Tanzanian community event on language documentation and endangerment
On 16-17 July 2018, representatives from four different central Tanzanian ethnic groups met in Babati to discuss the changes currently experienced by their communities and the effects on their languages and cultures, as well as potential ways to combat any negative changes.
These groups included the Gorwaa and Ihanzu, who had been invited by ELDP grantee Andrew Harvey, a linguist and ELDP grantee who is documenting these languages and R. Lindfield, an undergraduate student at SOAS interested in Tanzanian languages and language dynamics. The Asimjeeg Datooga and the Hadzabe were invited by Richard Griscom, another ELDP grantee and linguist working in Northern Tanzania, primarily spending time documenting Asimjeeg Datooga.
On the ELAR blog today, Richard tells us more about this community event on language documentation and endangerment in Tanzania.
What was the motivation behind holding this event?
The primary aims of the conference were to share experiences of cultural change, to build a network between different communities engaging in linguistic research, to exchange knowledge and lessons from different projects, and to discuss different options for potential revitalization or preservation.
There are now a number of groups in Northern Tanzania that are participating or have participated in language documentation projects, but prior to this meeting there was very little to no contact between those groups. We realized that there was a lot to be gained by connecting members of the different communities to create a better shared understanding of what language endangerment and language documentation is, as well as what locally appropriate methods and resources have been used in the past.
Can you tell us a bit about how it happened and who attended?
The first day was spent discussing a series of topics related to language endangerment and cultural change, structured so that small groups divided into different language communities could discuss in detail their experiences within their localities. Each group was given a chance to report their findings to the larger group, and common issues noted by the linguists were openly discussed with all participants together. Everyone had the chance to speak their mind, and a stack system was used to keep track of who would like to speak. The topics discussed on the first day included:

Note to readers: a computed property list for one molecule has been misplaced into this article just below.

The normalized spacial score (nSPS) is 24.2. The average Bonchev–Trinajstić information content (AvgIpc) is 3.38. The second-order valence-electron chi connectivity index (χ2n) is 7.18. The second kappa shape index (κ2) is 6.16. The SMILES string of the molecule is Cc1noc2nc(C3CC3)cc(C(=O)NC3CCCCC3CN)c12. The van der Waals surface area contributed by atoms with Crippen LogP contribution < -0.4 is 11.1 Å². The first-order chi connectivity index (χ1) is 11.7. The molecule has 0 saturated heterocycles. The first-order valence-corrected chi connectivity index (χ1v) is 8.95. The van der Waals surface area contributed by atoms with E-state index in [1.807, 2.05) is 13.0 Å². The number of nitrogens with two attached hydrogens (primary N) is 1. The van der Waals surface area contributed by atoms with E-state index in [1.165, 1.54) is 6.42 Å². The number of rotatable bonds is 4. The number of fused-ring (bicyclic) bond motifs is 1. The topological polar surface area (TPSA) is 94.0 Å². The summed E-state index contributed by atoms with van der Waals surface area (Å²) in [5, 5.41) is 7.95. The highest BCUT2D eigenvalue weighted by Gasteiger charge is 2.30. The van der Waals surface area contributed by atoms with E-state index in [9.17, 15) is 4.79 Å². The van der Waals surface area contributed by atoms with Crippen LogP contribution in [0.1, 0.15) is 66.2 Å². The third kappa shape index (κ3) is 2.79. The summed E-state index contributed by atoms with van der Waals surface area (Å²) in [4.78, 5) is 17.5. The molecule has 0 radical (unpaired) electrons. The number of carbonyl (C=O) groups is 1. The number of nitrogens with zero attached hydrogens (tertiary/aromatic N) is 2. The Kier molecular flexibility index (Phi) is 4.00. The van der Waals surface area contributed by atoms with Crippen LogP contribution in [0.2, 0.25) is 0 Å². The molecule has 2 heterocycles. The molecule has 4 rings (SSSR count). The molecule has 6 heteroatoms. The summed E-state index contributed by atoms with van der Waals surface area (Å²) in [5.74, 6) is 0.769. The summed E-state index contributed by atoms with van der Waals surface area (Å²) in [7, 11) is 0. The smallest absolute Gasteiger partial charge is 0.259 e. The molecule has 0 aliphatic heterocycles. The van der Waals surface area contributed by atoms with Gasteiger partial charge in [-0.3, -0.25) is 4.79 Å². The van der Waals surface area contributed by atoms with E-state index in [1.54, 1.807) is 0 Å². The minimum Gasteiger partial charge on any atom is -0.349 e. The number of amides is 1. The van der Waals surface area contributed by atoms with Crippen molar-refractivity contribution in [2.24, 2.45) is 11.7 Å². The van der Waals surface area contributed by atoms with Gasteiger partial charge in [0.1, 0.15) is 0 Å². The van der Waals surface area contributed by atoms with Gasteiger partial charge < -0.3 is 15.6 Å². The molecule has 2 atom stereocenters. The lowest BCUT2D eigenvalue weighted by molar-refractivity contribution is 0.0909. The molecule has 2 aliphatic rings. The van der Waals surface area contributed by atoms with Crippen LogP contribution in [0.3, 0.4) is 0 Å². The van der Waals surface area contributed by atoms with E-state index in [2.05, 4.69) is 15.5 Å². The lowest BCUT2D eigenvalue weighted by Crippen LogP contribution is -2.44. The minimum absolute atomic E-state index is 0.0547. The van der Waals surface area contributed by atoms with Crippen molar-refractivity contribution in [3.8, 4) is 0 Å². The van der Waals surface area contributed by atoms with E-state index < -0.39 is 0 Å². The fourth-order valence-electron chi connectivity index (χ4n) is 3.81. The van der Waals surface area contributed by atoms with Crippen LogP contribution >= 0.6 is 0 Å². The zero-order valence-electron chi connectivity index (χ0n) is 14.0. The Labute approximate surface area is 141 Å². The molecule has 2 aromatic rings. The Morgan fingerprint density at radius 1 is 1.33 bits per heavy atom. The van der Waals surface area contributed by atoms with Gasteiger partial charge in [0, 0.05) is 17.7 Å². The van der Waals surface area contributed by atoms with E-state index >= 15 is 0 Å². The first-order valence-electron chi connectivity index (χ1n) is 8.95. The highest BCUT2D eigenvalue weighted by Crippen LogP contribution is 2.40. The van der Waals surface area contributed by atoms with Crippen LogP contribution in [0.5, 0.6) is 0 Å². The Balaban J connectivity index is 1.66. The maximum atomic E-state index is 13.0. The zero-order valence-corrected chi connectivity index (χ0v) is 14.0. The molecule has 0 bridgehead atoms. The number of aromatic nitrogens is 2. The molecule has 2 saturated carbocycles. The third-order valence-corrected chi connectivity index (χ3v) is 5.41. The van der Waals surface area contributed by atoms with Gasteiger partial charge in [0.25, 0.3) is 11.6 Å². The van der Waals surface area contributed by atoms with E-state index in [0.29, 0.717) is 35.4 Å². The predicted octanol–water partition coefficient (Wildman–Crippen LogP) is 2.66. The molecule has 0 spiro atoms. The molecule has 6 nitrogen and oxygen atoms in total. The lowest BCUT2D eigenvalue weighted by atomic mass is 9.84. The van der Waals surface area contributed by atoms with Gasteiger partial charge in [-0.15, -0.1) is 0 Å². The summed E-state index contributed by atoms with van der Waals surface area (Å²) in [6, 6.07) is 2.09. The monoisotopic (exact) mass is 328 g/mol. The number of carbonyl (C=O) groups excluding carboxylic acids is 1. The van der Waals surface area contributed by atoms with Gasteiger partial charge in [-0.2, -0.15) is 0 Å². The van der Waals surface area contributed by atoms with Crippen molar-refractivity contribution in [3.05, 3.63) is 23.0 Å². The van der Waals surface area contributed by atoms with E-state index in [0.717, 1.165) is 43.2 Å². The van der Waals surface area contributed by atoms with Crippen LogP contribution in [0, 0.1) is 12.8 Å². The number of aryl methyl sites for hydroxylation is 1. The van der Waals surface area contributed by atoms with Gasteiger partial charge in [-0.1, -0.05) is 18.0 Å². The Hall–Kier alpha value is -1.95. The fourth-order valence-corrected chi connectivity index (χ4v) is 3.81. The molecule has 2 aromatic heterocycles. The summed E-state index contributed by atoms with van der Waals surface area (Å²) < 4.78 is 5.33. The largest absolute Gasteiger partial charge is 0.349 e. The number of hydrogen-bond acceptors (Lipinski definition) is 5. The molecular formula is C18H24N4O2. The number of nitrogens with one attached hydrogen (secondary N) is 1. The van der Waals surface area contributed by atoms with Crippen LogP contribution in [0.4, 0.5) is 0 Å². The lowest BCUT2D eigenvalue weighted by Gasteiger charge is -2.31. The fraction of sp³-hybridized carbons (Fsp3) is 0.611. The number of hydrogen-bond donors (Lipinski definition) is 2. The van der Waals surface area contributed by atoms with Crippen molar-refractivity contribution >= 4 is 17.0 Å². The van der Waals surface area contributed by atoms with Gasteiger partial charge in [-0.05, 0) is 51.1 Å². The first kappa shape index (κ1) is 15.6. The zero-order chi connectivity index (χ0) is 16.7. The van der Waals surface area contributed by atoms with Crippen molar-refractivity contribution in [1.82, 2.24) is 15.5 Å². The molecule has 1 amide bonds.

- What are the cultural changes in your community that you see today? How do you experience them? Do you feel that these changes are negative or positive?
- What are the sources of these changes?
- What are potential solutions to these problems?
- How can we work together, between these ethnic groups as well as with linguists, to achieve these solutions/goals?
The second day was spent near Lake Babati, sharing knowledge about conducting field research. These discussions were much more centered around practical knowledge, such as equipment, techniques for recording, and storing data. Members of the Gorwaa community demonstrated how they recorded video and audio with cameras and audio recorders, how they recorded metadata into binders, and how they used ELAN to transcribe and translate. Members of the Asimjeeg Datooga community demonstrated how they used mobile phones to record audio and video, to collect metadata, and also to transcribe and translate recordings.
Can you share any insights from the community members?